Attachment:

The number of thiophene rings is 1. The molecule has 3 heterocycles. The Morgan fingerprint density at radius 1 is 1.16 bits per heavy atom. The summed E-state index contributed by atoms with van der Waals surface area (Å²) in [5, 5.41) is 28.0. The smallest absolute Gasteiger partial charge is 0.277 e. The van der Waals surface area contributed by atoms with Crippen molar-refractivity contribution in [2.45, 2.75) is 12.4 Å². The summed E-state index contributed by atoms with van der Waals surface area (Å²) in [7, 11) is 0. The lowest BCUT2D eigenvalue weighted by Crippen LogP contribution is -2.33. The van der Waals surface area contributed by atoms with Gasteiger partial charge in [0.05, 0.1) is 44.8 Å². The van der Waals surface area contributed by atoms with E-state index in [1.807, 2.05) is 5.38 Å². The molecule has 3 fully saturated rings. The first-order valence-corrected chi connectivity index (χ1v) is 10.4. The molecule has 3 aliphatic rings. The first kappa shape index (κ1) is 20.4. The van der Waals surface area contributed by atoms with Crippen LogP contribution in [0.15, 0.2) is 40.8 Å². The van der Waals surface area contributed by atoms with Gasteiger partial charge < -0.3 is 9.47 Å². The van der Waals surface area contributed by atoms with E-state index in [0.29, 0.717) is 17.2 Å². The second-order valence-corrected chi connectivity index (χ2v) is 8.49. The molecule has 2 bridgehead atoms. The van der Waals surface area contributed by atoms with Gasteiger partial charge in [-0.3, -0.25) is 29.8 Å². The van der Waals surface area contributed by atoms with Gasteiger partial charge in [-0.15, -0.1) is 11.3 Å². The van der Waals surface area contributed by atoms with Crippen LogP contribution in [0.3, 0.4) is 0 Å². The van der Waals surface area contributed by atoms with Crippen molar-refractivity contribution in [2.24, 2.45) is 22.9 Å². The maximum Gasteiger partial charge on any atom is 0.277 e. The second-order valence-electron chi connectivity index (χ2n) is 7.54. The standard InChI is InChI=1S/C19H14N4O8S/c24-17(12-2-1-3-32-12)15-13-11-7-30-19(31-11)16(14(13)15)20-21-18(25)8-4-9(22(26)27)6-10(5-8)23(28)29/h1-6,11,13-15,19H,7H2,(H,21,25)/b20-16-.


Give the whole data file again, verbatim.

The number of thiophene rings is 1. The molecule has 3 heterocycles. The Morgan fingerprint density at radius 1 is 1.16 bits per heavy atom. The summed E-state index contributed by atoms with van der Waals surface area (Å²) in [5, 5.41) is 28.0. The smallest absolute Gasteiger partial charge is 0.277 e. The van der Waals surface area contributed by atoms with Crippen molar-refractivity contribution in [2.45, 2.75) is 12.4 Å². The summed E-state index contributed by atoms with van der Waals surface area (Å²) in [7, 11) is 0. The lowest BCUT2D eigenvalue weighted by Crippen LogP contribution is -2.33. The van der Waals surface area contributed by atoms with Gasteiger partial charge in [0.05, 0.1) is 44.8 Å². The van der Waals surface area contributed by atoms with E-state index in [1.807, 2.05) is 5.38 Å². The molecule has 3 fully saturated rings. The first-order valence-corrected chi connectivity index (χ1v) is 10.4. The molecule has 3 aliphatic rings. The first kappa shape index (κ1) is 20.4. The van der Waals surface area contributed by atoms with Crippen LogP contribution in [0.15, 0.2) is 40.8 Å². The van der Waals surface area contributed by atoms with Gasteiger partial charge < -0.3 is 9.47 Å². The van der Waals surface area contributed by atoms with E-state index in [0.29, 0.717) is 17.2 Å². The second-order valence-corrected chi connectivity index (χ2v) is 8.49. The molecule has 2 bridgehead atoms. The van der Waals surface area contributed by atoms with Gasteiger partial charge in [-0.3, -0.25) is 29.8 Å². The van der Waals surface area contributed by atoms with Gasteiger partial charge in [-0.15, -0.1) is 11.3 Å². The van der Waals surface area contributed by atoms with Crippen LogP contribution in [0.3, 0.4) is 0 Å². The van der Waals surface area contributed by atoms with Crippen molar-refractivity contribution in [2.24, 2.45) is 22.9 Å². The maximum Gasteiger partial charge on any atom is 0.277 e. The second-order valence-electron chi connectivity index (χ2n) is 7.54. The standard InChI is InChI=1S/C19H14N4O8S/c24-17(12-2-1-3-32-12)15-13-11-7-30-19(31-11)16(14(13)15)20-21-18(25)8-4-9(22(26)27)6-10(5-8)23(28)29/h1-6,11,13-15,19H,7H2,(H,21,25)/b20-16-.